Rivers continue to be one of the riskiest environments for drowning in New Zealand. For the last five years (2016 – 2020) over one quarter (25%) of all preventable drowning occurred in rivers (WSNZ, 2021). In the Auckland region in the same period, drowning in rivers comprised 13% of all preventable drowning.
Rivers are a popular venue for swimming and aquatic recreation. A New Zealand study of tourists showed that almost one third (28%) of New Zealand residents and one fifth (21%) of international tourists had swum in a river in the previous 12 months (Moran & Ferner, 2017).
Rivers often seem benign, and it is easy to underestimate the power and force of the water in rivers. It is important to develop water competencies to be safer in rivers.
Increased danger occurs when rivers, creeks and streams flood. A small rise in the water level can dramatically change the flow and speed of the river and debris and faster flowing currents can cause banks to become unstable.
Rivers are also dangerous for trampers. Crossing rivers is the second highest cause of tramper fatalities in New Zealand. Since 2007, there have been 21 river crossing fatalities, and 14 of these were related to tramping.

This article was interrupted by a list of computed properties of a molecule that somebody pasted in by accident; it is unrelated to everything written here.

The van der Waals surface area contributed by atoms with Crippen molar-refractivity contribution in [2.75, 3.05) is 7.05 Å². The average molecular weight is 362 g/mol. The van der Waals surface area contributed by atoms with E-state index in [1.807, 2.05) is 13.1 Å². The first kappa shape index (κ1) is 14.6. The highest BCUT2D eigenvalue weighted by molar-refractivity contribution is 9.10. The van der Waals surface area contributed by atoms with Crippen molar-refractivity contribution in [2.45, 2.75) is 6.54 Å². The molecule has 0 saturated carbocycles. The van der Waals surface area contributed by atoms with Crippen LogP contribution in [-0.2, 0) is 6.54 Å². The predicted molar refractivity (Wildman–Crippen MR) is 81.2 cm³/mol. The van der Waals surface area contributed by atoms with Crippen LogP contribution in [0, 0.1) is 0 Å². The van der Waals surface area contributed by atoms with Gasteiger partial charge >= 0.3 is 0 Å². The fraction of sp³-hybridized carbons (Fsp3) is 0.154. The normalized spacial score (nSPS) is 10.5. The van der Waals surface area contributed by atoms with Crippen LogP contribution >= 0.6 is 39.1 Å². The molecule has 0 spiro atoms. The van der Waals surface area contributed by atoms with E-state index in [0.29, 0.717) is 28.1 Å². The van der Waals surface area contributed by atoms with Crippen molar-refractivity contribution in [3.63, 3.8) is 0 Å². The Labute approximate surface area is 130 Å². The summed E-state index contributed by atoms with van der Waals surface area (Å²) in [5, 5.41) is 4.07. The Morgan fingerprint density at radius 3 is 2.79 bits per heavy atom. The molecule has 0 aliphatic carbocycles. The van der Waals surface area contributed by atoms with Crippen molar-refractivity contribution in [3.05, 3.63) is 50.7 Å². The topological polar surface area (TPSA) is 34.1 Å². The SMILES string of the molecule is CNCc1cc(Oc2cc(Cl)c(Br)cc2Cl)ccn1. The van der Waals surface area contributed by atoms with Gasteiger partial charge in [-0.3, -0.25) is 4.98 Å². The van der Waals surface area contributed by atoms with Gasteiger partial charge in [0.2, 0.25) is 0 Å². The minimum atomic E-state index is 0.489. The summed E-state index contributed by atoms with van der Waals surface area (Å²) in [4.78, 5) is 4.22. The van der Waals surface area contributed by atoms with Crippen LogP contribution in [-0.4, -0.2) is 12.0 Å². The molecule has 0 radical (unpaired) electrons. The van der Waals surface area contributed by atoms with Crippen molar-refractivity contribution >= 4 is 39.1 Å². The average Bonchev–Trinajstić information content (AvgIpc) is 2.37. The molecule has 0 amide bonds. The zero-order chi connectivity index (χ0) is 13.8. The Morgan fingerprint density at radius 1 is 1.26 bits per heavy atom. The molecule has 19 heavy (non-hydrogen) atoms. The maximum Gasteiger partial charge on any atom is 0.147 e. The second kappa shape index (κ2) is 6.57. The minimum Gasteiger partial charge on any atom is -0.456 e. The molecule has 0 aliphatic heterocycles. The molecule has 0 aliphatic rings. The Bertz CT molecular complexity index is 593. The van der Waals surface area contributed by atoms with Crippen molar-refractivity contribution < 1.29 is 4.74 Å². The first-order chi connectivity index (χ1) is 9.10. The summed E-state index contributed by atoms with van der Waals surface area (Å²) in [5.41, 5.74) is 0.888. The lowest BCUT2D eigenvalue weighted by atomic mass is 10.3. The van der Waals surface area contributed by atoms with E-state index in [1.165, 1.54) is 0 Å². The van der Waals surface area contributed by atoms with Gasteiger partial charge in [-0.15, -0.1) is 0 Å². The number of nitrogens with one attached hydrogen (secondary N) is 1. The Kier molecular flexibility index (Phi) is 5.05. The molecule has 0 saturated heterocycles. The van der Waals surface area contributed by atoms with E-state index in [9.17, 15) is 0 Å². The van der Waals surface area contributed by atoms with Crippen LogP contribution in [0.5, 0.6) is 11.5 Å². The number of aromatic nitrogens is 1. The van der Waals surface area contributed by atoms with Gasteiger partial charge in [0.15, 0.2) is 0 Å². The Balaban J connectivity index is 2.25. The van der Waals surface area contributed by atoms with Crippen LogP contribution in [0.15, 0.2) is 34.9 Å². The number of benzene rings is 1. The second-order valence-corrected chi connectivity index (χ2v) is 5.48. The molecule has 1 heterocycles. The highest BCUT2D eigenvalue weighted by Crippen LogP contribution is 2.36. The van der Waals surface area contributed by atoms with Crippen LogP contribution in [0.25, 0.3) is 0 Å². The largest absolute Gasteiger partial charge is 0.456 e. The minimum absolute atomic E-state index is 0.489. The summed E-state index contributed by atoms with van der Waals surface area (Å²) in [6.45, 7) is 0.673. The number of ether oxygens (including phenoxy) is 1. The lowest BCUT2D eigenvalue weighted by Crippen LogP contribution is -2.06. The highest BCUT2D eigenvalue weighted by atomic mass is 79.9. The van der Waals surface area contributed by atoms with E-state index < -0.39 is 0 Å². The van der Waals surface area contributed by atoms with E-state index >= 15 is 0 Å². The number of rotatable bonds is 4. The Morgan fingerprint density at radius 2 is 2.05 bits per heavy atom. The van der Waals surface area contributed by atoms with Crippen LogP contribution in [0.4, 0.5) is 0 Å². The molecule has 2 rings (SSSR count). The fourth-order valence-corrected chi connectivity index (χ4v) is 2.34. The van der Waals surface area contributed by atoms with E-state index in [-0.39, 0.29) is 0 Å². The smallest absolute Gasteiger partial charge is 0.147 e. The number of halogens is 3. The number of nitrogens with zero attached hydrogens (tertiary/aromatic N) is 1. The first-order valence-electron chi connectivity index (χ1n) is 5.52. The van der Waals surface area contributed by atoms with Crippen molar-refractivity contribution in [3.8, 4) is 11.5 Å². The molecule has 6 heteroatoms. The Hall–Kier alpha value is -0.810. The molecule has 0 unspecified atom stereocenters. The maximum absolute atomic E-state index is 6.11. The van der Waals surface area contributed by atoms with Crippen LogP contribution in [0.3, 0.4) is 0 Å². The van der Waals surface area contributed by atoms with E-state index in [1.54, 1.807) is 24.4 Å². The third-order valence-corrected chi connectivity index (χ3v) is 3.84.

The following research articles provide further information.
Moran Ph D, K., & Ferner, D. (2017). Water safety and aquatic recreation among international tourists in New Zealand. International journal of aquatic research and education, 10(1), 5.
Peden, A. E., Franklin, R. C., & Leggat, P. (2017). Preventing river drowning deaths: Lessons from coronial recommendations. Health Promotion Journal of Australia.
Peden, A. E., Franklin, R. C., & Leggat, P. A. (2016). Fatal river drowning: the identification of research gaps through a systematic literature review. Injury Prevention, injuryprev-2015.